Santa Popo


Santa PopoFor Nicholas

In a small town in Florida lived a little dog named Penelope. She was a delightful little thing, barely ten pounds and small enough to hold in the crook of your arm with no trouble. She lived with a family in which there were no small children but she was very loved and cared for. She was an affectionate sort, given to cuddling whenever possible, kissing her owners often and giving them hours of delight with her antics.

Not far away lived a little boy named Nicholas and he was two years old, a wonderful age to be indeed. His mommy and daddy were friends with the owners of Penelope and they saw each other often. Nicholas’ mommy even worked with Penelope’s mommy. The two families went to the park with Nicholas from time to time, or to the movies or sometimes they’d just spend an evening playing board games.

Nicholas was one of those little boys who had a smile that couldn’t be resisted. Once you saw it, your whole body would turn warm and fuzzy and that smile would penetrate straight into your heart until you were smiling yourself. Then, you’d pass that smile to others that you encountered, each smile going from heart to heart until this little Florida town was one of the happiest places on Earth.

Everyone loved Penelope but particularly Nicholas who called her by her nickname which was Popo (Penelope was a little too hard for young Nicholas to get his mouth around just yet). His smile would get even brighter and bigger whenever he went to visit Popo or she came to visit him. They would chase each other around everywhere and Nicholas would laugh and laugh and laugh. Penelope, who also had a wonderful doggie smile, would laugh too in her own doggie way. No matter how bad a day the adults were having, the sight of Nicholas and Popo together never failed to make them feel better.

That year, Christmas was a little colder than usual – for Florida, that is which is to say not very cold at all compared to everywhere else. Penelope’s mommy had been sick for some time, which made things hard on Penelope’s daddy who to begin with had health problems of his own and also on Nicholas’ mommy who was new to her job and was now having to learn her way around without her friend to guide her as much. Penelope, sensing how sick her mommy was, spent a lot of time curled up in her lap as her mommy watched television or played on her tablet. Penelope’s presence made her mommy feel better which was a good thing, but it did mean that Penelope didn’t get to spend as much time with her friend Nicholas.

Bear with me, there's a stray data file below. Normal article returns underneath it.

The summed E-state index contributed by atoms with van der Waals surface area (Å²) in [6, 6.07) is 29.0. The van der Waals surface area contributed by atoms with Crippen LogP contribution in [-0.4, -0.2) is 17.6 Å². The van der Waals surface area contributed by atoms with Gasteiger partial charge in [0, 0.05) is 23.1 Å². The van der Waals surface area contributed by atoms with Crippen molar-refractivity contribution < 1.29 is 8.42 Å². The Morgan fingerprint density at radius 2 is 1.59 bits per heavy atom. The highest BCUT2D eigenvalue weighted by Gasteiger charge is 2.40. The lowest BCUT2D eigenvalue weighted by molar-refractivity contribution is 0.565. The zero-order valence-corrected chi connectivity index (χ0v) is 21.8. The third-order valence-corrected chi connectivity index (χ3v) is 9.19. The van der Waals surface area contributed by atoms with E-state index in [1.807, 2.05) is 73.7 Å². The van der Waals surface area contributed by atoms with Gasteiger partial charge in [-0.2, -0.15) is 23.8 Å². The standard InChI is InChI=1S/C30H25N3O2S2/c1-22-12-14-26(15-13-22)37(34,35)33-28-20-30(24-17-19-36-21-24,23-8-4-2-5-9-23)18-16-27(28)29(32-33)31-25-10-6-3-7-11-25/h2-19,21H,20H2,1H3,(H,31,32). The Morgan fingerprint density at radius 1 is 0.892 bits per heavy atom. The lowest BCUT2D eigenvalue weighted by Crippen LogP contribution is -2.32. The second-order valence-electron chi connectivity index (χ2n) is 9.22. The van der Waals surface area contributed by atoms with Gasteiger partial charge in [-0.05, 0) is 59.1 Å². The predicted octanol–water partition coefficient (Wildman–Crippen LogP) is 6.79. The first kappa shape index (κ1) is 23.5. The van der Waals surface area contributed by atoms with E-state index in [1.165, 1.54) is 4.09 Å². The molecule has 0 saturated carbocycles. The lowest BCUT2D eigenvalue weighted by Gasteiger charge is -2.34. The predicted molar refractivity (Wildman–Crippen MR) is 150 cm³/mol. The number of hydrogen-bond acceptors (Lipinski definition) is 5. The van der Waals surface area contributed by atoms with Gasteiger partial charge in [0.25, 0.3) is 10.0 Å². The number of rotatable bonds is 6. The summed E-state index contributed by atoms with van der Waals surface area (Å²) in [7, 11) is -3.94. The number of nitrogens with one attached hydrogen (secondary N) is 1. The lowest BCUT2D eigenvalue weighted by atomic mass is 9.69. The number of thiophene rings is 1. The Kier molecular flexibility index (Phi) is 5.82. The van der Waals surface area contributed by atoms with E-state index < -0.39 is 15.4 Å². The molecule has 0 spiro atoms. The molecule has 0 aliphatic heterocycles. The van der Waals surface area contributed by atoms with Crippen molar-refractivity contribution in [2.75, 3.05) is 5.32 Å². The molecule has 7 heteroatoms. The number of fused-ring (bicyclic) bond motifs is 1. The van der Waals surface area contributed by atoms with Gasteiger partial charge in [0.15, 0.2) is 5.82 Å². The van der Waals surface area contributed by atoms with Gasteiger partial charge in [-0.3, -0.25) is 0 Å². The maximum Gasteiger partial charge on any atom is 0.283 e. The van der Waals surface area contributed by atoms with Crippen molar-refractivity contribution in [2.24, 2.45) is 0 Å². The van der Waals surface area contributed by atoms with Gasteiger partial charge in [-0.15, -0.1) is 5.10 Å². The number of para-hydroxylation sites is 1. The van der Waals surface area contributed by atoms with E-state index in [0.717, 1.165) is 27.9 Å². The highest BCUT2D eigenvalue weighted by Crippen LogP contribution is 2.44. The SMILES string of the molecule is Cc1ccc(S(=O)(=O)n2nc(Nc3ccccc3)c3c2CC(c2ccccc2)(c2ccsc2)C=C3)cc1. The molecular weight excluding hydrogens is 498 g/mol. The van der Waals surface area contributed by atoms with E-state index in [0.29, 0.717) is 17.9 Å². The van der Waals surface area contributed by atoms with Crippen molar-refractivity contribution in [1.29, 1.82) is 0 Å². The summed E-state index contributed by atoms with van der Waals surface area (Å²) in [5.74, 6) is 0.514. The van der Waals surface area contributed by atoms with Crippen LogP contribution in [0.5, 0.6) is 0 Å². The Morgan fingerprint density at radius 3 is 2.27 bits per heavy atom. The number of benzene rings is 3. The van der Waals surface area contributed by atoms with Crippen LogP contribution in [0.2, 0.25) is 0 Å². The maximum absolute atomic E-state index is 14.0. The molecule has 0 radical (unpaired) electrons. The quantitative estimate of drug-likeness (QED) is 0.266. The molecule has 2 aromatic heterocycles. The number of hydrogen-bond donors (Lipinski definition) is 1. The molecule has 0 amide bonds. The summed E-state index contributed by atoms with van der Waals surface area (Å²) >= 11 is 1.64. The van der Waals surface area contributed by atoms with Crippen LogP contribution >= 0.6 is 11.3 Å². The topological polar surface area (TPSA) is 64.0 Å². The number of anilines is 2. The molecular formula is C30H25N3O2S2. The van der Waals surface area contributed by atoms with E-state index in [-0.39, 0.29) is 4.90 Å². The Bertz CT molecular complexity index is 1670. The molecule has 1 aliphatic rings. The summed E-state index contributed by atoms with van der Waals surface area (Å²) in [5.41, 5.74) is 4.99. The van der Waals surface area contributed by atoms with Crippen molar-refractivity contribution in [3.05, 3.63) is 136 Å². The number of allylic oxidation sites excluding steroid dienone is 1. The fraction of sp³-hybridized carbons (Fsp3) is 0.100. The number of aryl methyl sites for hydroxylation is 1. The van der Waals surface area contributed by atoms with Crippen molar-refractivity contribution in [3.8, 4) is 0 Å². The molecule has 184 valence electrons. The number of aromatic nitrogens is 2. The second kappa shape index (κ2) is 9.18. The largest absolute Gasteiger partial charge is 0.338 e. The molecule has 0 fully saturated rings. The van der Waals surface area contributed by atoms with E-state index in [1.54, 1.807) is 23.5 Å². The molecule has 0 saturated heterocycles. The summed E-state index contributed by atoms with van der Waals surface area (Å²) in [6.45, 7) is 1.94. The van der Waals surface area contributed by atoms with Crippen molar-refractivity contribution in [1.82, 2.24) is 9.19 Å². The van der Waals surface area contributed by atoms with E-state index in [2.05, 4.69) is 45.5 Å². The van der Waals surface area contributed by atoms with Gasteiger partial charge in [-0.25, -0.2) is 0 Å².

It would break his mommy’s heart when he would ask for his friend Popo and his mommy would have to say she couldn’t come over. “Popo’s house,” Nicholas would say but because Penelope’s mommy was sick they couldn’t go over. Nicholas didn’t cry because he was a brave big boy, but he would still feel sad.

Nicholas’ parents invited Penelope and her family over for Christmas, knowing that because Penelopes’s mommy and daddy really couldn’t make much of a Christmas for themselves. Nicholas was looking forward to seeing his friend again and was more excited about that than for opening presents, although he loved the shiny tinsel on the tree and the beautiful twinkling lights. He would stand and look at the tree with shining eyes, a big contented grin on his face.

It was Christmas Eve and time for Nicholas to go to bed but he was so excited! He wanted to stay up all night but his mommy wouldn’t let him. “Time to sleep,” she announced and that was that. Nicholas finally went to bed in his crib and sat in the dark of his bedroom lit by a night light (he wasn’t scared of the dark but he liked the night light) and thought about having his friend Popo come to visit him.

At last his mommy and daddy finished doing what parents do on Christmas Eve and they went to bed themselves, listening to their son’s bedroom and hearing only the sound of his breathing before drifting off to sleep themselves. All was quiet.

Nicholas was thinking so hard about his friend that he could see her sitting in his room, her brown eyes wide and friendly, her tongue lolling out of her smiling mouth, her fluffy tail like a plume wagging back and forth so fast it might fly off on its own at any moment. Nicholas was a little puzzled by the silver glow that surrounded her  and at the red Santa hat with white fur trim that she wore. To him she looked like the sweetest little elf that ever was. “Popo!” he sighed softly, seeing his friend and feeling safe and happy.